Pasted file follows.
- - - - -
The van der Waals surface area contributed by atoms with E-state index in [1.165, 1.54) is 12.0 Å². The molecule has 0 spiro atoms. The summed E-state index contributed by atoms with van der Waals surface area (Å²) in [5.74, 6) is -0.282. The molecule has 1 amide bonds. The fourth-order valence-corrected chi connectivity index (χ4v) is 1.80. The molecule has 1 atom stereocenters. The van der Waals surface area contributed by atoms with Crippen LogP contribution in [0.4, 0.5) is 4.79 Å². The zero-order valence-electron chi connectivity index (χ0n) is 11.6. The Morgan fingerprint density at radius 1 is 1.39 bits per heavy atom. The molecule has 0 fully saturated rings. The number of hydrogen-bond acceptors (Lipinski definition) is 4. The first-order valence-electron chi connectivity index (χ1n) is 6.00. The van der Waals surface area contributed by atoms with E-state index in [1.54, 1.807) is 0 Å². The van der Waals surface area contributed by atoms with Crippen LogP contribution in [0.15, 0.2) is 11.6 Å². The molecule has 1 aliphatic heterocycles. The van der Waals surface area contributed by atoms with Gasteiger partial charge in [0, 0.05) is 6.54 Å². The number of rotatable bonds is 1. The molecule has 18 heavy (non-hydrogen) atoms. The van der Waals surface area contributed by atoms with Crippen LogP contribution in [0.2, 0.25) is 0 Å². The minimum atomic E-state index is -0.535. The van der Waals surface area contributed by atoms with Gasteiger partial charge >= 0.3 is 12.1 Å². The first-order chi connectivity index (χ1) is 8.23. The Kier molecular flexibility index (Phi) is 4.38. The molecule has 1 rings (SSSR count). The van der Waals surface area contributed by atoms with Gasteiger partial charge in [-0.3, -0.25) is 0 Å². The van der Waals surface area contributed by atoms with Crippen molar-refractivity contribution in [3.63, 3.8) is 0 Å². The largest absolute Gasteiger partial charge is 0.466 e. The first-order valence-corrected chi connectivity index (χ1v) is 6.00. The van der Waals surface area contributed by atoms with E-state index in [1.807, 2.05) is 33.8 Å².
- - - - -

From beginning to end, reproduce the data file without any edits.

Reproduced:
The van der Waals surface area contributed by atoms with E-state index in [1.165, 1.54) is 12.0 Å². The molecule has 0 spiro atoms. The summed E-state index contributed by atoms with van der Waals surface area (Å²) in [5.74, 6) is -0.282. The molecule has 1 amide bonds. The fourth-order valence-corrected chi connectivity index (χ4v) is 1.80. The molecule has 1 atom stereocenters. The van der Waals surface area contributed by atoms with Crippen LogP contribution in [0.4, 0.5) is 4.79 Å². The zero-order valence-electron chi connectivity index (χ0n) is 11.6. The Morgan fingerprint density at radius 1 is 1.39 bits per heavy atom. The molecule has 0 fully saturated rings. The number of hydrogen-bond acceptors (Lipinski definition) is 4. The first-order valence-electron chi connectivity index (χ1n) is 6.00. The van der Waals surface area contributed by atoms with E-state index in [1.54, 1.807) is 0 Å². The van der Waals surface area contributed by atoms with Crippen LogP contribution in [0.15, 0.2) is 11.6 Å². The molecule has 1 aliphatic heterocycles. The van der Waals surface area contributed by atoms with Gasteiger partial charge in [0, 0.05) is 6.54 Å². The number of rotatable bonds is 1. The molecule has 18 heavy (non-hydrogen) atoms. The van der Waals surface area contributed by atoms with Crippen LogP contribution in [0.2, 0.25) is 0 Å². The minimum atomic E-state index is -0.535. The van der Waals surface area contributed by atoms with Gasteiger partial charge >= 0.3 is 12.1 Å². The first-order chi connectivity index (χ1) is 8.23. The Kier molecular flexibility index (Phi) is 4.38. The molecule has 1 rings (SSSR count). The van der Waals surface area contributed by atoms with Gasteiger partial charge in [-0.3, -0.25) is 0 Å². The van der Waals surface area contributed by atoms with Crippen molar-refractivity contribution in [3.63, 3.8) is 0 Å². The largest absolute Gasteiger partial charge is 0.466 e. The first-order valence-corrected chi connectivity index (χ1v) is 6.00. The van der Waals surface area contributed by atoms with E-state index in [1.807, 2.05) is 33.8 Å².